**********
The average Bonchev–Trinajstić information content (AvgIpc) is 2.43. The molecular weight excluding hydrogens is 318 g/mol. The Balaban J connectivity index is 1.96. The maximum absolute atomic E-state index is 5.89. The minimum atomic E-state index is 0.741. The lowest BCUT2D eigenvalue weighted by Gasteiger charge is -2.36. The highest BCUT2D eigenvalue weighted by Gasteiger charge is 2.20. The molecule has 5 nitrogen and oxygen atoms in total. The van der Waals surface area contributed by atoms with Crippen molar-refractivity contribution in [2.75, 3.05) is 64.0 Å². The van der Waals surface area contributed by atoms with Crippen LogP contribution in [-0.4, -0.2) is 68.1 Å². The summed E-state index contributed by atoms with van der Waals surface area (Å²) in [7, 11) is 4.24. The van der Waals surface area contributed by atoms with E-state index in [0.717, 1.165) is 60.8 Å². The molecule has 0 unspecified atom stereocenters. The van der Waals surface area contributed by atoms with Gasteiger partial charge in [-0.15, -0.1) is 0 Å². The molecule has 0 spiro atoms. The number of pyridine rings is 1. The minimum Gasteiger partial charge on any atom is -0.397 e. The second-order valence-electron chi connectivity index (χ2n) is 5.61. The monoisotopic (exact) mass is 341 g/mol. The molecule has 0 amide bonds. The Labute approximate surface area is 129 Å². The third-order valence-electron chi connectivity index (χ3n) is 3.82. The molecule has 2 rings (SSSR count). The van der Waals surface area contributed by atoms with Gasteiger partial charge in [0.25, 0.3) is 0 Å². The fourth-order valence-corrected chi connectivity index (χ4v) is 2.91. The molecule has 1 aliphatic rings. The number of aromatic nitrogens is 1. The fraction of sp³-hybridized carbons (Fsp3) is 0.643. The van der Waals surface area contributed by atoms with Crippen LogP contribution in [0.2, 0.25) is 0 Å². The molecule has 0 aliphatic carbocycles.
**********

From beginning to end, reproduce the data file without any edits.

The average Bonchev–Trinajstić information content (AvgIpc) is 2.43. The molecular weight excluding hydrogens is 318 g/mol. The Balaban J connectivity index is 1.96. The maximum absolute atomic E-state index is 5.89. The minimum atomic E-state index is 0.741. The lowest BCUT2D eigenvalue weighted by Gasteiger charge is -2.36. The highest BCUT2D eigenvalue weighted by Gasteiger charge is 2.20. The molecule has 5 nitrogen and oxygen atoms in total. The van der Waals surface area contributed by atoms with Crippen molar-refractivity contribution in [2.75, 3.05) is 64.0 Å². The van der Waals surface area contributed by atoms with Crippen LogP contribution in [-0.4, -0.2) is 68.1 Å². The summed E-state index contributed by atoms with van der Waals surface area (Å²) in [7, 11) is 4.24. The van der Waals surface area contributed by atoms with E-state index in [0.717, 1.165) is 60.8 Å². The molecule has 0 unspecified atom stereocenters. The van der Waals surface area contributed by atoms with Gasteiger partial charge in [-0.15, -0.1) is 0 Å². The molecule has 0 spiro atoms. The number of pyridine rings is 1. The minimum Gasteiger partial charge on any atom is -0.397 e. The second-order valence-electron chi connectivity index (χ2n) is 5.61. The monoisotopic (exact) mass is 341 g/mol. The molecule has 0 amide bonds. The Labute approximate surface area is 129 Å². The third-order valence-electron chi connectivity index (χ3n) is 3.82. The molecule has 2 rings (SSSR count). The van der Waals surface area contributed by atoms with Gasteiger partial charge in [0.25, 0.3) is 0 Å². The fourth-order valence-corrected chi connectivity index (χ4v) is 2.91. The molecule has 1 aliphatic rings. The number of aromatic nitrogens is 1. The fraction of sp³-hybridized carbons (Fsp3) is 0.643. The van der Waals surface area contributed by atoms with Crippen LogP contribution in [0.2, 0.25) is 0 Å². The molecule has 0 aliphatic carbocycles.